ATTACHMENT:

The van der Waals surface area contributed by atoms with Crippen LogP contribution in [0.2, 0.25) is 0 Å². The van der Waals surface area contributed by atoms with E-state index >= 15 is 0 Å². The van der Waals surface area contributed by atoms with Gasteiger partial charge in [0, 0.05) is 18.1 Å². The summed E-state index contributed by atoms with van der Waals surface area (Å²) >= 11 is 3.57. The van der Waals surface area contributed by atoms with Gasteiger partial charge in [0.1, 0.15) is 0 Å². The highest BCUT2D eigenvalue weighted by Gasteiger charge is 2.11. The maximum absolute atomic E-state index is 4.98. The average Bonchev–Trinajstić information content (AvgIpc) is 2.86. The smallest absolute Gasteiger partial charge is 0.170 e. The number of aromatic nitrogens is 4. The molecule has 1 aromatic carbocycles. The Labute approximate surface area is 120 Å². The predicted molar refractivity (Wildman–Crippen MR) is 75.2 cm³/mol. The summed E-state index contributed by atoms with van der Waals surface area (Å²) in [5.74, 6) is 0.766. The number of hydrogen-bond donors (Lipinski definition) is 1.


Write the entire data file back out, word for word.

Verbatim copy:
The van der Waals surface area contributed by atoms with Crippen LogP contribution in [0.2, 0.25) is 0 Å². The van der Waals surface area contributed by atoms with E-state index >= 15 is 0 Å². The van der Waals surface area contributed by atoms with Gasteiger partial charge in [0, 0.05) is 18.1 Å². The summed E-state index contributed by atoms with van der Waals surface area (Å²) >= 11 is 3.57. The van der Waals surface area contributed by atoms with Gasteiger partial charge in [0.1, 0.15) is 0 Å². The highest BCUT2D eigenvalue weighted by Gasteiger charge is 2.11. The maximum absolute atomic E-state index is 4.98. The average Bonchev–Trinajstić information content (AvgIpc) is 2.86. The smallest absolute Gasteiger partial charge is 0.170 e. The number of aromatic nitrogens is 4. The molecule has 1 aromatic carbocycles. The Labute approximate surface area is 120 Å². The predicted molar refractivity (Wildman–Crippen MR) is 75.2 cm³/mol. The summed E-state index contributed by atoms with van der Waals surface area (Å²) in [5.74, 6) is 0.766. The number of hydrogen-bond donors (Lipinski definition) is 1.